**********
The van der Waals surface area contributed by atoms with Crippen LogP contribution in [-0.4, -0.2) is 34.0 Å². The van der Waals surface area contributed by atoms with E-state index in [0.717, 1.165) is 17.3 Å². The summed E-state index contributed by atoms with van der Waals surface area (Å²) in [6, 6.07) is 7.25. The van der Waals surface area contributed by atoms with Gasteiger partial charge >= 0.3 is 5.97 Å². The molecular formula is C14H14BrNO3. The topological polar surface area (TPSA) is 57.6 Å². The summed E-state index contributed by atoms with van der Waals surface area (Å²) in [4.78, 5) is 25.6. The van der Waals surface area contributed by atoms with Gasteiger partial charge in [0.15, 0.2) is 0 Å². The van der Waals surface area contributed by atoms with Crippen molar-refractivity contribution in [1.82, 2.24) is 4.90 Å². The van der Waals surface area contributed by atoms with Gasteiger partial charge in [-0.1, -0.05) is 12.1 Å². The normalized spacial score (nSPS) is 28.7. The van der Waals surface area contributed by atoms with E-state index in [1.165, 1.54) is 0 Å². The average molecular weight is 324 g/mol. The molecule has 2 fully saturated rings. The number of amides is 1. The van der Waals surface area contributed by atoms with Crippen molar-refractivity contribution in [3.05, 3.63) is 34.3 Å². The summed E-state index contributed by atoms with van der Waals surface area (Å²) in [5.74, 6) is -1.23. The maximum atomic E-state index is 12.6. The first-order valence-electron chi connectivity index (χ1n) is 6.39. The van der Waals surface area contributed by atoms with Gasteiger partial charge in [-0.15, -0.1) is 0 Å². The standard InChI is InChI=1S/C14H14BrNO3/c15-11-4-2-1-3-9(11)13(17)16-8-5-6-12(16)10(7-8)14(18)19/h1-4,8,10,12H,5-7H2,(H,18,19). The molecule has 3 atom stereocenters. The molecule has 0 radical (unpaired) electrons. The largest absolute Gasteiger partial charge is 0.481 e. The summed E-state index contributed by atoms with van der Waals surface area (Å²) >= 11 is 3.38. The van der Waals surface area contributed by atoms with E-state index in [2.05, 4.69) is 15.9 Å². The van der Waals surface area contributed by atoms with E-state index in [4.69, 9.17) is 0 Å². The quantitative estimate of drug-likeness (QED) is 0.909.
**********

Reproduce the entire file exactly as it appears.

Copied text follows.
The van der Waals surface area contributed by atoms with Crippen LogP contribution in [-0.4, -0.2) is 34.0 Å². The van der Waals surface area contributed by atoms with E-state index in [0.717, 1.165) is 17.3 Å². The summed E-state index contributed by atoms with van der Waals surface area (Å²) in [6, 6.07) is 7.25. The van der Waals surface area contributed by atoms with Gasteiger partial charge >= 0.3 is 5.97 Å². The molecular formula is C14H14BrNO3. The topological polar surface area (TPSA) is 57.6 Å². The summed E-state index contributed by atoms with van der Waals surface area (Å²) in [4.78, 5) is 25.6. The van der Waals surface area contributed by atoms with Gasteiger partial charge in [0.15, 0.2) is 0 Å². The van der Waals surface area contributed by atoms with Crippen molar-refractivity contribution in [1.82, 2.24) is 4.90 Å². The van der Waals surface area contributed by atoms with Gasteiger partial charge in [-0.1, -0.05) is 12.1 Å². The normalized spacial score (nSPS) is 28.7. The van der Waals surface area contributed by atoms with E-state index in [1.165, 1.54) is 0 Å². The average molecular weight is 324 g/mol. The molecule has 2 fully saturated rings. The number of amides is 1. The van der Waals surface area contributed by atoms with Crippen molar-refractivity contribution in [3.05, 3.63) is 34.3 Å². The summed E-state index contributed by atoms with van der Waals surface area (Å²) in [5.74, 6) is -1.23. The maximum atomic E-state index is 12.6. The first-order valence-electron chi connectivity index (χ1n) is 6.39. The van der Waals surface area contributed by atoms with Gasteiger partial charge in [-0.15, -0.1) is 0 Å². The standard InChI is InChI=1S/C14H14BrNO3/c15-11-4-2-1-3-9(11)13(17)16-8-5-6-12(16)10(7-8)14(18)19/h1-4,8,10,12H,5-7H2,(H,18,19). The molecule has 3 atom stereocenters. The molecule has 0 radical (unpaired) electrons. The largest absolute Gasteiger partial charge is 0.481 e. The summed E-state index contributed by atoms with van der Waals surface area (Å²) >= 11 is 3.38. The van der Waals surface area contributed by atoms with E-state index in [2.05, 4.69) is 15.9 Å². The van der Waals surface area contributed by atoms with E-state index in [4.69, 9.17) is 0 Å². The quantitative estimate of drug-likeness (QED) is 0.909.